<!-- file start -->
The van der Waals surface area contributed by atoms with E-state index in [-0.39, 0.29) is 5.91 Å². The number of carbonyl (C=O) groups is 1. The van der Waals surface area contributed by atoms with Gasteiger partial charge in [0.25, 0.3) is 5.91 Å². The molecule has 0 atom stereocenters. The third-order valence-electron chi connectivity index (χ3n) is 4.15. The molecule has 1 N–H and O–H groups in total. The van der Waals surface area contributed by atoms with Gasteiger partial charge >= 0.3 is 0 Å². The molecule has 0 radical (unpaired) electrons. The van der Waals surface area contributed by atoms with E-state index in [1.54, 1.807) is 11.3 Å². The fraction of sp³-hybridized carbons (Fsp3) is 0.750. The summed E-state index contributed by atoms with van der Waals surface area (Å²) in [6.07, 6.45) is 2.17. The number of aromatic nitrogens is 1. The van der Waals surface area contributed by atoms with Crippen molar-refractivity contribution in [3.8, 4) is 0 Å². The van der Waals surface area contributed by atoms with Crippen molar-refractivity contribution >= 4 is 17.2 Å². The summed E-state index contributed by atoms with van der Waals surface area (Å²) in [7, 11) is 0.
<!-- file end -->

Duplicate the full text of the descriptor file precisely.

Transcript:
The van der Waals surface area contributed by atoms with E-state index in [-0.39, 0.29) is 5.91 Å². The number of carbonyl (C=O) groups is 1. The van der Waals surface area contributed by atoms with Gasteiger partial charge in [0.25, 0.3) is 5.91 Å². The molecule has 0 atom stereocenters. The third-order valence-electron chi connectivity index (χ3n) is 4.15. The molecule has 1 N–H and O–H groups in total. The van der Waals surface area contributed by atoms with Gasteiger partial charge >= 0.3 is 0 Å². The molecule has 0 radical (unpaired) electrons. The van der Waals surface area contributed by atoms with E-state index in [1.54, 1.807) is 11.3 Å². The fraction of sp³-hybridized carbons (Fsp3) is 0.750. The summed E-state index contributed by atoms with van der Waals surface area (Å²) in [6.07, 6.45) is 2.17. The number of aromatic nitrogens is 1. The van der Waals surface area contributed by atoms with Crippen molar-refractivity contribution in [3.8, 4) is 0 Å². The van der Waals surface area contributed by atoms with Crippen molar-refractivity contribution >= 4 is 17.2 Å². The summed E-state index contributed by atoms with van der Waals surface area (Å²) in [7, 11) is 0.